Search Images Maps Play YouTube News Gmail Drive More »
Sign in
Screen reader users: click this link for accessible mode. Accessible mode has the same essential features but works better with your reader.

Patents

  1. Advanced Patent Search
Publication numberUS2234273 A
Publication typeGrant
Publication dateMar 11, 1941
Filing dateFeb 19, 1940
Priority dateFeb 19, 1940
Publication numberUS 2234273 A, US 2234273A, US-A-2234273, US2234273 A, US2234273A
InventorsPennington John V
Original AssigneeReed Roller Bit Co
Export CitationBiBTeX, EndNote, RefMan
External Links: USPTO, USPTO Assignment, Espacenet
Rock bit cutter
US 2234273 A
Abstract  available in
Images(1)
Previous page
Next page
Claims  available in
Description  (OCR text may contain errors)

March 1941- J. v. PENNINGTON ROCK BIT CUTTER Filed Feb. 19, 1940 g'wua/wbo'b 70/172 VJ eW n i y gfww Patented Mar. 11, 1941 UNITED STATES PATENT OFFICE ROCK Bll CUTTER poration of Texas Application February 19, 194., Serial No. 319,737

6 Claims.

This invention relates to a rock bit cutter, that is to a cutter of the type used in drill bits which are intended for drilling through hard rock formations. It has for its general object the provision of a rock bit cutter which will be capable of standing up under the hard usage to which such cutters are subjected and of performing efliciently over a long period of time.

Rock bits used in drilling wells are ordinarily of the roller type. That is, they consist of a body which is adapted to be rotated from the surface of the ground and which has rotatably mounted thereon one or more cutters adapted to enlarge the bottom of the hole being drilled. These cutters are customarily formed with teeth on their outer peripheries, such teeth somewhat resembling the gear teeth on a gear pinion. As these cutters roll over the surface of the formation the teeth tend to dig in and chip off parts of and otherwise to disintegrate the formation.

In order to make these bits drill rapidly a great amount of weight is permitted to :bear on the bits during their rotation, this weight ordinarily being the weight of the long drill stems by which the bits are rotated. The large amount of weight placed on these bits tends to greatly damage the cutters which must sustain such weight. If such cutters are made relatively hard in order to withstand the wear incident to drilling. they are relatively easy to break, whereas if they are made soft and tough so that they will be less likely to break they will not take the wear.

It is the object of this invention therefore to provide such a roller cutter which will be hard enough to withstand the wear incident to drilling and yet strong enough so that it will not be readily broken.

It is a further object of this invention to provide a cutter of the type referred to the teeth of which will wear with a ragged edge and will constantly present new hard wearing surfaces to the formation.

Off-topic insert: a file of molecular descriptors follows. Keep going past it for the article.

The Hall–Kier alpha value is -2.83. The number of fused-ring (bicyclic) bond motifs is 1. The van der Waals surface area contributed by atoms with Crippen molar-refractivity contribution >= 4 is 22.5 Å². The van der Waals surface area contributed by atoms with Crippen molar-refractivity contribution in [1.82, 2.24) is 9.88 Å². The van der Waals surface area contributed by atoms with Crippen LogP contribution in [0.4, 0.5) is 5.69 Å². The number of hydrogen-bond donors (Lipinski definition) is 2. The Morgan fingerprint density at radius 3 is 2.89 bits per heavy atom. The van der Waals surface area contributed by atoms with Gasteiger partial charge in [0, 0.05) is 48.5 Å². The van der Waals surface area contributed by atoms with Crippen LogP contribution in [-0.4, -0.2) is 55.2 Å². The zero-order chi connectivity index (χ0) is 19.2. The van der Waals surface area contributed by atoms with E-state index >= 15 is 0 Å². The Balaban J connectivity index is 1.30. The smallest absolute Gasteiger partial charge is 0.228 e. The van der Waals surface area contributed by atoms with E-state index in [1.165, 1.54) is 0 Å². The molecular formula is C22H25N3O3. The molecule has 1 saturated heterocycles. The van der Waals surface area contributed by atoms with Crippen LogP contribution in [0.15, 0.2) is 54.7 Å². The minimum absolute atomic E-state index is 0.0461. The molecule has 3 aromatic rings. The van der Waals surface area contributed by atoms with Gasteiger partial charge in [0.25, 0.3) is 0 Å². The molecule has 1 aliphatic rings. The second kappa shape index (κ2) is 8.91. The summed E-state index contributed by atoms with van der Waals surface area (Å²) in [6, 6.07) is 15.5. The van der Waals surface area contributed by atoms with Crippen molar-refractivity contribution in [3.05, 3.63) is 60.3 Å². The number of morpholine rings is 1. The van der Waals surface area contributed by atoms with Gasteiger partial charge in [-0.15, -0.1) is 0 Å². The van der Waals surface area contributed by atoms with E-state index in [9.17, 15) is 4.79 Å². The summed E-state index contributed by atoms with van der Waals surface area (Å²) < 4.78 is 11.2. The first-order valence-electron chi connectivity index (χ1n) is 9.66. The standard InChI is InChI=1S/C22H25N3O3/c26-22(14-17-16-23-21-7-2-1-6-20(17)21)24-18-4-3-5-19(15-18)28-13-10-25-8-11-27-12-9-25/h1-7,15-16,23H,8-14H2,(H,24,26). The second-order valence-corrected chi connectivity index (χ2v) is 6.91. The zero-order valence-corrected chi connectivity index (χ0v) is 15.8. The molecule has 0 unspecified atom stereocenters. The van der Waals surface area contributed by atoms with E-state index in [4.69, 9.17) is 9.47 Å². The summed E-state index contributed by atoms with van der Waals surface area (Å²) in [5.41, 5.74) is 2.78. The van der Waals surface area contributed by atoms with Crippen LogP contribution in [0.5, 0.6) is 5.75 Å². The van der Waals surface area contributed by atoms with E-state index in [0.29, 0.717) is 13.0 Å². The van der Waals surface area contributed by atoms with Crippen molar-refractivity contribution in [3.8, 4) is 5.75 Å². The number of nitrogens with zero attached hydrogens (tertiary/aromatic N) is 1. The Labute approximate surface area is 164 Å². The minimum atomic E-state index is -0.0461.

Another object of this invention is to provide a cutter which may be manufactured relatively cheaply.

Other objects and advantages of this invention will become apparent from the following description in which are set forth by way of example certain embodiments of this invention.

In the drawing:

Fig. 1 is a view illustrating partly in elevation and partly in longitudinal cross section one embodiment of this invention.

Fig. 2 is a view similar to the upper portion of Fig. 1 illustrating a slight modification.

Fig. 3 is a view similar to Fig. 2 illustrating. a still further modification.

Pig. 4 is a view showing the manner in which a cutter constructed in accordance with this invention, will wear to continually present to the formation an eflicient cutting surface.

The cutter illustrated in Fig. 1 is preferably formed with a core constructed of conventional low carbon steel or of any other suitable material. This core is formed on its inner surface with. suitable bearing surfaces 2 and 3, it being understood that the nature of these bearing surfaces forms no part of the present invention and that the bearing surfaces may be of any suitable desi n.

Mounted on the exterior of the core I is the portion of the cutter which contacts the formation and actually performs the cutting operation. This portion consists 'of a plurality of laminations. The laminations are alternately of steel or the like as indicated at 4 and of some hard metal such as tungsten carbide or the like preferably in a steel matrix as indicated at 5.

These alternate layers are formed before they are placed on core I. After being placed on core I they are electrically welded together under a very high pressure. It will be understood that these laminations will be formed so as to provide teeth 6 of more or less conventional outline.

In Fig. 2 the core I is of the same type illustrated in Fig. l and has suitable bearing surfaces 2 and 3. In this form however the steel laminations 1 are provided with annular outwardly facing shoulders 8 and the hard metal laminations 9 are made of slightly larger internal diameter so that they will fit around the shoulders 8. Thus, only the steel laminations will come in contact with the core I, and the hard metal laminations will be supported on all surfaces ex! pt their outer edges by the steel laminations.

In Fig. 3 the steel laminations ID are the same as those illustrated at 4 in Fig. 1. Each of the hard metal laminations ll however is provided with a small steel ring l2 around its inner periphery, this steel ring being of the same inner 45 diameter as the steel rings III.

The laminations and the core in Figures 2 and 3 are preferably secured to each other by electric welding as in the form shown in Fig. 1.